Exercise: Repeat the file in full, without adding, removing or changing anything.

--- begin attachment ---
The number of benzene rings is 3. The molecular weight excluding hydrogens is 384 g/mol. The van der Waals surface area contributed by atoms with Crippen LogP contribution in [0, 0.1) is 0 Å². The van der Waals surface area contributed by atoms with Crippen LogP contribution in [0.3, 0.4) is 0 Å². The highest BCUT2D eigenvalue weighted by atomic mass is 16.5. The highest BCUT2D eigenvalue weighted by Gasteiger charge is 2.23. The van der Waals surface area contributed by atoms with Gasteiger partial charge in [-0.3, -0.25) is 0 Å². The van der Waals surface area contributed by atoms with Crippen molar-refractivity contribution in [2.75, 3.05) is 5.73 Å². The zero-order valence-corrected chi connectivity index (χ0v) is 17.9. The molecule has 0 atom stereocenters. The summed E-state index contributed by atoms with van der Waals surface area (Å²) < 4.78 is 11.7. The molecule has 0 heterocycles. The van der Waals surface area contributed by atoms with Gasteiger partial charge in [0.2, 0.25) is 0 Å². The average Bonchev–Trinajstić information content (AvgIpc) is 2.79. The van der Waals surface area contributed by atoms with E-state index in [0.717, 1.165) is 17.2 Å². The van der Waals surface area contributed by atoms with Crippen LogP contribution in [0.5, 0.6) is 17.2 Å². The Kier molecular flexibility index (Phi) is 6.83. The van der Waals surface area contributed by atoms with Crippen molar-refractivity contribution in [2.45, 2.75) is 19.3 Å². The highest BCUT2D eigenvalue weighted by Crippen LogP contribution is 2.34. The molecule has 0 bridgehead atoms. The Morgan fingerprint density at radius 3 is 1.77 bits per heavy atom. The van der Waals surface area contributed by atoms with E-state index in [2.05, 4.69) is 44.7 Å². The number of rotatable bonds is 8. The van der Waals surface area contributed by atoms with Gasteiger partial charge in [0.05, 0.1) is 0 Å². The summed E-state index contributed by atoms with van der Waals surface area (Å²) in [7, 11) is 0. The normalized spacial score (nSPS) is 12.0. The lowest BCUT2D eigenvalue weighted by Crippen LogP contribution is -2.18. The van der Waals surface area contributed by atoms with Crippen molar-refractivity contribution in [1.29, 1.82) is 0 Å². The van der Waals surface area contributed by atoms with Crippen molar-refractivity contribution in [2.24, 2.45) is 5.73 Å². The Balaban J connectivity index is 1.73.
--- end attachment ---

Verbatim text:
The number of benzene rings is 3. The molecular weight excluding hydrogens is 384 g/mol. The van der Waals surface area contributed by atoms with Crippen LogP contribution in [0, 0.1) is 0 Å². The van der Waals surface area contributed by atoms with Crippen LogP contribution in [0.3, 0.4) is 0 Å². The highest BCUT2D eigenvalue weighted by atomic mass is 16.5. The highest BCUT2D eigenvalue weighted by Gasteiger charge is 2.23. The van der Waals surface area contributed by atoms with Gasteiger partial charge in [-0.3, -0.25) is 0 Å². The van der Waals surface area contributed by atoms with Crippen molar-refractivity contribution in [2.75, 3.05) is 5.73 Å². The zero-order valence-corrected chi connectivity index (χ0v) is 17.9. The molecule has 0 atom stereocenters. The summed E-state index contributed by atoms with van der Waals surface area (Å²) < 4.78 is 11.7. The molecule has 0 heterocycles. The van der Waals surface area contributed by atoms with Gasteiger partial charge in [0.2, 0.25) is 0 Å². The average Bonchev–Trinajstić information content (AvgIpc) is 2.79. The van der Waals surface area contributed by atoms with E-state index in [0.717, 1.165) is 17.2 Å². The van der Waals surface area contributed by atoms with Crippen LogP contribution in [0.5, 0.6) is 17.2 Å². The Kier molecular flexibility index (Phi) is 6.83. The van der Waals surface area contributed by atoms with Crippen molar-refractivity contribution in [2.45, 2.75) is 19.3 Å². The highest BCUT2D eigenvalue weighted by Crippen LogP contribution is 2.34. The molecule has 0 bridgehead atoms. The Morgan fingerprint density at radius 3 is 1.77 bits per heavy atom. The van der Waals surface area contributed by atoms with E-state index in [2.05, 4.69) is 44.7 Å². The number of rotatable bonds is 8. The van der Waals surface area contributed by atoms with Gasteiger partial charge in [0.05, 0.1) is 0 Å². The summed E-state index contributed by atoms with van der Waals surface area (Å²) in [7, 11) is 0. The normalized spacial score (nSPS) is 12.0. The lowest BCUT2D eigenvalue weighted by Crippen LogP contribution is -2.18. The van der Waals surface area contributed by atoms with Crippen molar-refractivity contribution in [1.29, 1.82) is 0 Å². The van der Waals surface area contributed by atoms with Crippen molar-refractivity contribution in [2.24, 2.45) is 5.73 Å². The Balaban J connectivity index is 1.73.